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Securely erase device in order to sell it

asked 2016-06-13 13:03:13 +0300

irrep gravatar image

updated 2016-11-14 08:30:11 +0300

pawel gravatar image

I'd like to put my Jolla Phone for sale. Since I used it for six months as my primary device, there is a whole lot of private data there. I can sure change all my passwords such that one cannot access the accounts any more. But I would really like to securely erase the flash memory where my data has been stored.

Currently I just have it factory reset and logged into my guest wifi to download all the firmware upgrades. But I would like to prevent somebody from reading old emails or something like that.

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1

You would like to have a look at this thread: https://together.jolla.com/question/94095/reset-device-does-not-really-clear-device-memory/

lakutalo ( 2016-06-13 13:19:45 +0300 )edit
1

I already read this thread but the conclusion there seemed to be that the standard reset feature does not securely erase the device.

irrep ( 2016-06-13 13:22:31 +0300 )edit
1

There isn't really more on that issue than the thread I referred to, the zen-desk article and deleting everything manually, I'm afraid.

lakutalo ( 2016-06-13 13:28:00 +0300 )edit

Is there any foolsprrof guide how to prepare the jolla for selling? Is there the possibillity to encrypt the complete device and make then a factory reset?

Tuep ( 2017-03-07 23:15:26 +0300 )edit

3 Answers

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answered 2016-06-13 13:32:41 +0300

chemist gravatar image

Fill the now empty space with zeros with a file, you should be able to do that in recovery mode or factory reset afterwards just to have a clean experience for the new owner. Command to create a file of 1GB filled with zeros is

dd if=/dev/zero of=output.dat  bs=1M  count=1000
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4

I'm afraid this isn't 100% secure, wear-leveling and the spare-area undermine that. Question, can we do a ATA-SECURE-ERASE? https://ata.wiki.kernel.org/index.php/ATA_Secure_Erase
If in doubt, use a nail and a hammer. I would't sell any memory-device to a stranger.

hoschi ( 2016-06-13 16:36:59 +0300 )edit
1

@hoschi I keep it short before I jump you for this very rational comment... No.

chemist ( 2016-06-14 01:31:03 +0300 )edit

Yes, zeroing the flash does wear out your flash, but so does taking a load of videos or using your device as a USB stick. I see no reason to worry about wear level, because zeroing the free space is a one time operation, after all. On the plus side, it lets you know that the flash functions proprtly.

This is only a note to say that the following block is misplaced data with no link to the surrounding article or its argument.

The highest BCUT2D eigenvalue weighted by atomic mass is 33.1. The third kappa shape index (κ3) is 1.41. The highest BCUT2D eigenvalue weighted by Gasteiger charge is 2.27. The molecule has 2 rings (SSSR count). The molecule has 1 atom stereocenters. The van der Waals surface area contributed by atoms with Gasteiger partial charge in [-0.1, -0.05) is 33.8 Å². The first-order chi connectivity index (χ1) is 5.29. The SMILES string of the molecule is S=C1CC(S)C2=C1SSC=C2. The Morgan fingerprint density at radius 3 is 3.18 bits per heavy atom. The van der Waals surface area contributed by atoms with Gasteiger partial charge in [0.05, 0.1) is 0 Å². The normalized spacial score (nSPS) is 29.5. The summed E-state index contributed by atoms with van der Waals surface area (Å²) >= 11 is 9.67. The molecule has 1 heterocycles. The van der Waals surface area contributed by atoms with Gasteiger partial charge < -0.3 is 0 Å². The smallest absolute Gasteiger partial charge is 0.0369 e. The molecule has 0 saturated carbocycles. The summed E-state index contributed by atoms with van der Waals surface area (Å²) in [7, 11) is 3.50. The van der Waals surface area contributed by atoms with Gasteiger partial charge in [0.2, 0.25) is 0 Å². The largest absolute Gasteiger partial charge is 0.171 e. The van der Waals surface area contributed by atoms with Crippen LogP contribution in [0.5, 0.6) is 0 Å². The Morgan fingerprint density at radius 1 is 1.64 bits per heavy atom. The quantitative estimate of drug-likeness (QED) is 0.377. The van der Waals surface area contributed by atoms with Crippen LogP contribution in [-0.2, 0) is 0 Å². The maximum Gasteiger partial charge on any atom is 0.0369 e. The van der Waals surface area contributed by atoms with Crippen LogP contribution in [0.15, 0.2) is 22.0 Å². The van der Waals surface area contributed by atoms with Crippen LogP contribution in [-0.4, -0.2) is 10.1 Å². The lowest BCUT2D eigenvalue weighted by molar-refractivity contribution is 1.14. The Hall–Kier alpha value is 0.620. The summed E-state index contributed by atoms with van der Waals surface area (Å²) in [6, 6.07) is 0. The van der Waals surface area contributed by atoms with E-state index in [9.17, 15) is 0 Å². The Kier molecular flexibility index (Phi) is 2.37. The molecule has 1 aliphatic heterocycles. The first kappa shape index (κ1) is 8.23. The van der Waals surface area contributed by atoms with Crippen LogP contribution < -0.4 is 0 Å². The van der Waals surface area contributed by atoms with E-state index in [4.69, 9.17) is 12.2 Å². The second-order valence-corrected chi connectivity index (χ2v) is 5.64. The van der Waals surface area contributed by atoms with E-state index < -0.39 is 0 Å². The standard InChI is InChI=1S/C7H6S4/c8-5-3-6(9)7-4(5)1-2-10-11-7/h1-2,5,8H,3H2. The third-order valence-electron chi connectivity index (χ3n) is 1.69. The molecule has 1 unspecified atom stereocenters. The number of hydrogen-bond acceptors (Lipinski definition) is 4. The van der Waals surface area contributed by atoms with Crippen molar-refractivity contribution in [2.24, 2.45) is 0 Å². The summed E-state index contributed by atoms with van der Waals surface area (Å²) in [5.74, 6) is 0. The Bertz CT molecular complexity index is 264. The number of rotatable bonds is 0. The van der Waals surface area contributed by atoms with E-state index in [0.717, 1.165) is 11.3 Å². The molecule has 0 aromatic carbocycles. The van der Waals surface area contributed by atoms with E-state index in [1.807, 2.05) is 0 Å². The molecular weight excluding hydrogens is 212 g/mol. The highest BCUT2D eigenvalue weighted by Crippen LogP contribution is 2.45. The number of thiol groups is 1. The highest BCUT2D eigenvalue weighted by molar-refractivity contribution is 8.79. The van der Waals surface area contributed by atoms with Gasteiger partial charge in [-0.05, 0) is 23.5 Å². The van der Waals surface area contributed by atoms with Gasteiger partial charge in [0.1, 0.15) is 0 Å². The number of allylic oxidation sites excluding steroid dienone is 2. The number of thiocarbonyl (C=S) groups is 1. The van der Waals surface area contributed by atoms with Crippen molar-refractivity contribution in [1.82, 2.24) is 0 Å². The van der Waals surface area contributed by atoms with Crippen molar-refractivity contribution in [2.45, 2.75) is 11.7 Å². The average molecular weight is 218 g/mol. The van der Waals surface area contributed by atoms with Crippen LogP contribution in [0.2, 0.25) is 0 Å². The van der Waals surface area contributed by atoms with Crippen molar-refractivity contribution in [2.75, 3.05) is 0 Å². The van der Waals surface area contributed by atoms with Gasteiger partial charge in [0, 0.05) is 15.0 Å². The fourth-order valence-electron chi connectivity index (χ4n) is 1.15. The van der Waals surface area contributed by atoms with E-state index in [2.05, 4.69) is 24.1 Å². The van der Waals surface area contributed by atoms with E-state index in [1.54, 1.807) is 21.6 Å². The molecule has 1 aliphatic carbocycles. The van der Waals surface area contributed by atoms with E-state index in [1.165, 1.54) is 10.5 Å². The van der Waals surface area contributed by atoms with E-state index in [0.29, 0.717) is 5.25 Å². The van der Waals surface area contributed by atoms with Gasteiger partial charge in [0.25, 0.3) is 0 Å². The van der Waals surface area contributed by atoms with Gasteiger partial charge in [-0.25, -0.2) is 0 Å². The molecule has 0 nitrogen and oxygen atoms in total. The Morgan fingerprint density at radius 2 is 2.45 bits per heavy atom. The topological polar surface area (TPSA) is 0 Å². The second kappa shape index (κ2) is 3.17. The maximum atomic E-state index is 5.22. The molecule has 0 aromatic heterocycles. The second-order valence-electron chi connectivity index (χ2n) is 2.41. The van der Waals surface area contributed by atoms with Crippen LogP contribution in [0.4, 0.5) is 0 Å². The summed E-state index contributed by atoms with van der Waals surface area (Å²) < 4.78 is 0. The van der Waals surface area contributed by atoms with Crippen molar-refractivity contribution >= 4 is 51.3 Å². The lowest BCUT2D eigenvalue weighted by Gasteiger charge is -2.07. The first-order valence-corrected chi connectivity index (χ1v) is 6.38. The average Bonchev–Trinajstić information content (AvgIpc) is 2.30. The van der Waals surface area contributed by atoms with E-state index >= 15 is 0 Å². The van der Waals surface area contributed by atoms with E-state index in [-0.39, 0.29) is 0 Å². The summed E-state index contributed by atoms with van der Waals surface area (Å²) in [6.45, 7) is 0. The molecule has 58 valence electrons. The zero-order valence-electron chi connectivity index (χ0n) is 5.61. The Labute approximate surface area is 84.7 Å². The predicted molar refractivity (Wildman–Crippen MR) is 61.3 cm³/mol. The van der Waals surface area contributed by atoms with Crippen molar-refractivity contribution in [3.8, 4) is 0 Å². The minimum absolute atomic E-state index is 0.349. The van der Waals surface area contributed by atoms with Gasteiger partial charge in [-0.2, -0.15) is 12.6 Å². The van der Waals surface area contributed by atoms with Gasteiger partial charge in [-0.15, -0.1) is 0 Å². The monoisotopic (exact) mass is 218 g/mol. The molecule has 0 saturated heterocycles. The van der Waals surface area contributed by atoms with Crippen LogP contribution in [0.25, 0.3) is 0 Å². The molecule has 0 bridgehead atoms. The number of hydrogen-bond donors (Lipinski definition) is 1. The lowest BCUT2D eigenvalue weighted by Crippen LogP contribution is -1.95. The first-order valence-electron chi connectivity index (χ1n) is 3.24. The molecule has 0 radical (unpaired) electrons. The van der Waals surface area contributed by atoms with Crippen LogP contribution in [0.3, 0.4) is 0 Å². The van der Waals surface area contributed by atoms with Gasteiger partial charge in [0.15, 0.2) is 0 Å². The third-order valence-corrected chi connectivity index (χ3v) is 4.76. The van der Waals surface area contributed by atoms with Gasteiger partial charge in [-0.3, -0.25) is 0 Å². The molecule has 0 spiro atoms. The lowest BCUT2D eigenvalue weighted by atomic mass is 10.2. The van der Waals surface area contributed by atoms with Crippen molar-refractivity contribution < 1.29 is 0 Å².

Direc ( 2020-02-19 11:05:34 +0300 )edit
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answered 2020-02-16 11:43:24 +0300

Sebix gravatar image

Additional to the answer of chemist, you also need to do the same with the swap partition. I was able to extract personal information there too.

The partition number of the SWAP may be different on different models, so I won't paste code here. But you can "dd" it with zeros and then simply recreate the swap there.

Do it again if you still find data (as noted here in comments, the storage is a SSD). You can check this by using grep with a known personal information (like usernames, passwords, server names, contact names, etc.)

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answered 2016-11-14 05:30:44 +0300

DarkTuring gravatar image

updated 2016-11-14 05:32:15 +0300

@chemist @irrep

Linux command:

sudo wipe -firD /home

Haven't tried it but appears to be a standard linux command.

Forced (f), recursive (r), ignoring symlinks (D), overwrite with zeros (wipe), and verbose (i).

This will clean the device.

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no. wipe "securely" deletes existing data - excluding situations of remapping and journaling. but it will not do anything about previously deleted files - they could still just sit on the drive, not indexed.

misc11 ( 2016-11-14 10:48:59 +0300 )edit

I think wipe has flags to nuke all space. Or yoy could use it to zero a partition instead of a file.

But beware; wipe is a big gun and can cause a lot of damage, too.

Direc ( 2020-02-19 11:08:06 +0300 )edit
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Asked: 2016-06-13 13:03:13 +0300

Seen: 1,189 times

Last updated: Feb 16